# 1. MONOPOLISTIC COMPETITION: COMPETITION AMONG MANY Learning Objectives 1.Explain the main characteristics of a monopolistically competitive industry,

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1. MONOPOLISTIC COMPETITION: COMPETITION AMONG MANY Learning Objectives 1.Explain the main characteristics of a monopolistically competitive industry, describing both its similarities and differences from the models of perfect competition and monopoly. 2.Explain and illustrate both short-run equilibrium and long-run equilibrium for a monopolistically competitive firm. 3.Explain what it means to say that a firm operating under monopolistic competition has excess capacity in the long run and discuss the implications of this conclusion.. Imperfect competition refers to a market structure with more than one firm in an industry in which at least one firm is a price setter. Monopolistic competition refers to a model characterized by many firms producing similar but differentiated products in a market with easy entry and exit.

1.1 Profit Maximization 18.25 10.40 9.20 MC ATC D1D1 MR 1 2,150

1.1 Profit Maximization 18.25 17.50 MC ATC D1D1 MR 1 MR 2 D2D2 A

1.2 Excess Capacity: The Price of Variety Excess capacity refers to a situation in which a firm operates to the left of the lowest point on its average total cost curve.

2. OLIGOPOLY: COMPETITION AMONG THE FEW Oligopoly refers to a situation in which a market is dominated by a few firms, each of which recognizes that its own actions will produce a response from its rivals and that those responses will affect it. Learning Objectives 1.Explain the main characteristics of an oligopoly, differentiating it from other types of market structures. 2.Explain the measures that are used to determine the degree of concentration in an industry. 3.Explain and illustrate the collusion model of oligopoly. 4.Discuss how game theory can be used to understand the behavior of firms in an oligopoly.

2.1 Measuring Concentration in Oligopoly Concentration ratio is the percentage of output accounted for by the largest firms in an industry. Herfindahl-Hirschman Index is an alternative measure of concentration found by squaring the percentage share (stated as a whole number) of each firm in an industry, then summing these squared market shares.

Concentration Ratios and Herfindahl-Hirschman Indexes IndustryLargest 4 firms Largest 8 firms Largest 20 firms Largest 50 firms HHI Ice cream48648293736 Breakfast cereals7891991002521 Cigarettes9599100*D Men’s and boys’ shirts38537389481 Women’s and girls’ blouses and shirts21324970186 Automobiles7694991001911 Sporting and athletic goods23324662182 Dental laboratories1318233054 *D, data withheld by the government to avoid revealing information about specific firms.

2.2 The Collusion Model Duopoly is an industry that has only two firms. Overt collusion is when firms openly agree on price, output, and other decision aimed at achieving monopoly profits. A Cartel consists of firms that coordinate their activities through overt collusion and by forming collusive coordinating mechanisms. Tacit collusion is an unwritten, unspoken understanding through which firms agree to limit their competition.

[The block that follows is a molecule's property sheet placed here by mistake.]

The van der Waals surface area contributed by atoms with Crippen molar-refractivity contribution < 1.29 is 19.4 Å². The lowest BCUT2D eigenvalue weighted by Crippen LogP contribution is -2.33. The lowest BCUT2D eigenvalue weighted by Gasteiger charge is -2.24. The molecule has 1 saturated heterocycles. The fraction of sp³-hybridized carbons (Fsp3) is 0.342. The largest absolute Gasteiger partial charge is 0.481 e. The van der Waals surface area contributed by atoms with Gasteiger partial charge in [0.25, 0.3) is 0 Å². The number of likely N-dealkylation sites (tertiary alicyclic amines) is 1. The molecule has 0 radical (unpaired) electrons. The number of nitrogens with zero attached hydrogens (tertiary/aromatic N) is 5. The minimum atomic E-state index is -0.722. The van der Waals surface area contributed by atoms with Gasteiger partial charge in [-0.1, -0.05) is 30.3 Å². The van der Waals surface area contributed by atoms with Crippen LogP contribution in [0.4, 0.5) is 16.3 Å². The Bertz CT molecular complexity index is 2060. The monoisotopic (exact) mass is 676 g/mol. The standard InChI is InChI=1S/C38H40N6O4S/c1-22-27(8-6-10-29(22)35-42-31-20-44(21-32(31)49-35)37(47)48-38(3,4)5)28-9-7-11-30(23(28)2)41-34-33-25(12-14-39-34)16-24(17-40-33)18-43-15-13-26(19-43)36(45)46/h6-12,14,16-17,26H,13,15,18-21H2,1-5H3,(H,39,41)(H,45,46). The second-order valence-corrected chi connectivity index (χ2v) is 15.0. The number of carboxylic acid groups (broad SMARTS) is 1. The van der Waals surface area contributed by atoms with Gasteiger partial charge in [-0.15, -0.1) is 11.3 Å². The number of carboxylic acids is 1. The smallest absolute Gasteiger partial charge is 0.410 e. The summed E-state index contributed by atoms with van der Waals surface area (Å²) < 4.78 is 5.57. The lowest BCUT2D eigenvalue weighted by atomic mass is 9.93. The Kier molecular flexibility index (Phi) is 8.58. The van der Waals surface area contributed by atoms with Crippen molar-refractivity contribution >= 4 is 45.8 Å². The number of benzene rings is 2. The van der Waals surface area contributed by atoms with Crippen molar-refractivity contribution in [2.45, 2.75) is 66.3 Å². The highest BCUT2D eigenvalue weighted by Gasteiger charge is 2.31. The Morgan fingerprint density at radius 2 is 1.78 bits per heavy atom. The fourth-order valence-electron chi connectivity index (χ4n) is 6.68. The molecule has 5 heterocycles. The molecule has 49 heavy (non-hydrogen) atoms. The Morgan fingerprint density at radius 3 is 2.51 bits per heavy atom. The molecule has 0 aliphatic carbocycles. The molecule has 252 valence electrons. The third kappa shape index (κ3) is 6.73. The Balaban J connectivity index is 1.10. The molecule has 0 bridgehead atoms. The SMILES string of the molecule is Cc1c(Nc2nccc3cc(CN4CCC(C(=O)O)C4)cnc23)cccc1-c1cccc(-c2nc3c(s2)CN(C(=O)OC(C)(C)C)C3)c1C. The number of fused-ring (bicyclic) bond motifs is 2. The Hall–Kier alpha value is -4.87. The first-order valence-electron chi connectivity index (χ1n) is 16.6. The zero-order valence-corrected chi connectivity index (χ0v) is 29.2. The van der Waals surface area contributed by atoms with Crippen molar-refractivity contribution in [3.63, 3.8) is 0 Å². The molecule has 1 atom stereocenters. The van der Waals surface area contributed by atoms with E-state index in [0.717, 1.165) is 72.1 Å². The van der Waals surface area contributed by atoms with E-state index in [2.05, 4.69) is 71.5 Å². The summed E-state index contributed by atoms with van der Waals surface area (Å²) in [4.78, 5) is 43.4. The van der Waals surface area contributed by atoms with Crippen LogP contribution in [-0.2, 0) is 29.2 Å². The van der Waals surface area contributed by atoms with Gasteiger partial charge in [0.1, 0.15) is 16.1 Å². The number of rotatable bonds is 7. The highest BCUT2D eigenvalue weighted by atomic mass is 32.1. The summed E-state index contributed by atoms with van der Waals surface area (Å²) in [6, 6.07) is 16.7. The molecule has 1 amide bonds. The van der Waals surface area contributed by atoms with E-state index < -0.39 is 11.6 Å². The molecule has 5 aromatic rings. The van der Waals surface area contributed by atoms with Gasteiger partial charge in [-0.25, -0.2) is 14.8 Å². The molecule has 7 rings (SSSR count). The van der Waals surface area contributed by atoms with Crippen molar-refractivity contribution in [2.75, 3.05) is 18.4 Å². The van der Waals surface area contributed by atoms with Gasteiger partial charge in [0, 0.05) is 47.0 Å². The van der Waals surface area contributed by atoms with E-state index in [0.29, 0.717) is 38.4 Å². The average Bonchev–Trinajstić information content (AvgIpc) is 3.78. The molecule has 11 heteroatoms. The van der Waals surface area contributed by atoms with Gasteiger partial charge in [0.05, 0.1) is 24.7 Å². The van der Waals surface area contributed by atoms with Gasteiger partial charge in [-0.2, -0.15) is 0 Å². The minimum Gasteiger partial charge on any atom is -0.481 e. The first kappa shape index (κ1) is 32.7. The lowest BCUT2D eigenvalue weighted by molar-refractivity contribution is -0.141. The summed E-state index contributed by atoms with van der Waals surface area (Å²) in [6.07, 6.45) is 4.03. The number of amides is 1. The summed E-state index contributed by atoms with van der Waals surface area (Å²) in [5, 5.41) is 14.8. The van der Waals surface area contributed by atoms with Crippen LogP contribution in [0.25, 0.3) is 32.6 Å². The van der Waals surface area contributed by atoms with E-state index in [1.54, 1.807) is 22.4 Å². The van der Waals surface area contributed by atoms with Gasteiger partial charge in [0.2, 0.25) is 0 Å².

Monopoly through Collusion PMPM PCPC QMQM QCQC MR firm D combined 1/2Q M C B A D firm = MR combined MC

2.3 Game Theory and Oligopoly Behavior Strategic choice is a choice based on the recognition that the actions of others will affect the outcome of the choice and that takes these possible actions into account. Game theory is an analytical approach through which strategic choices can be assessed. A payoff is the outcome of a strategic decision. A Dominant strategy is when a player’s best strategy is the same regardless of the action of the other player. A Dominant strategy equilibrium is a game in which there is a dominant strategy for each player.

Payoff Matrix for the Prisoners’ Dilemma

Repeated Oligopoly Games A tit-for-tat strategy is a situation in which a firm responds to cheating by cheating, and responds to cooperative behavior by cooperating. A trigger strategy is a situation in which a firm makes clear that it is willing and able to respond to cheating by permanently revoking an agreement.

To Cheat or Not to Cheat: Game Theory in Oligopoly

3. EXTENSIONS OF IMPERFECT COMPETITION: ADVERTISING AND PRICE DISCRIMINIATION Learning Objectives 1.Discuss the possible effects of advertising on competition, price, and output. 2.Define price discrimination, list the conditions that make it possible, and explain the relationship between the price charged and price elasticity of demand.

3.1 Advertising Firms use advertising when they expect it to increase their profits. Advertising could lead to higher prices for consumer by: –Increased costs shift supply –Demand shifts Advertising and information Advertising and competition

3.2 Price Discrimination Price discrimination refers to a situation in which a firm changes different prices for the same good or service to different consumers, even though there is no difference in the cost to the firm of supplying these consumers. –E.g. student and senior discounts on city buses, children’s admission price at movie theater, physicians charging wealthy patients more than they charge poor patients. For price discrimination monopoly power is one of three conditions which must be met. The others include: –A price-setting firm –Distinguishable customers –Prevention of resale

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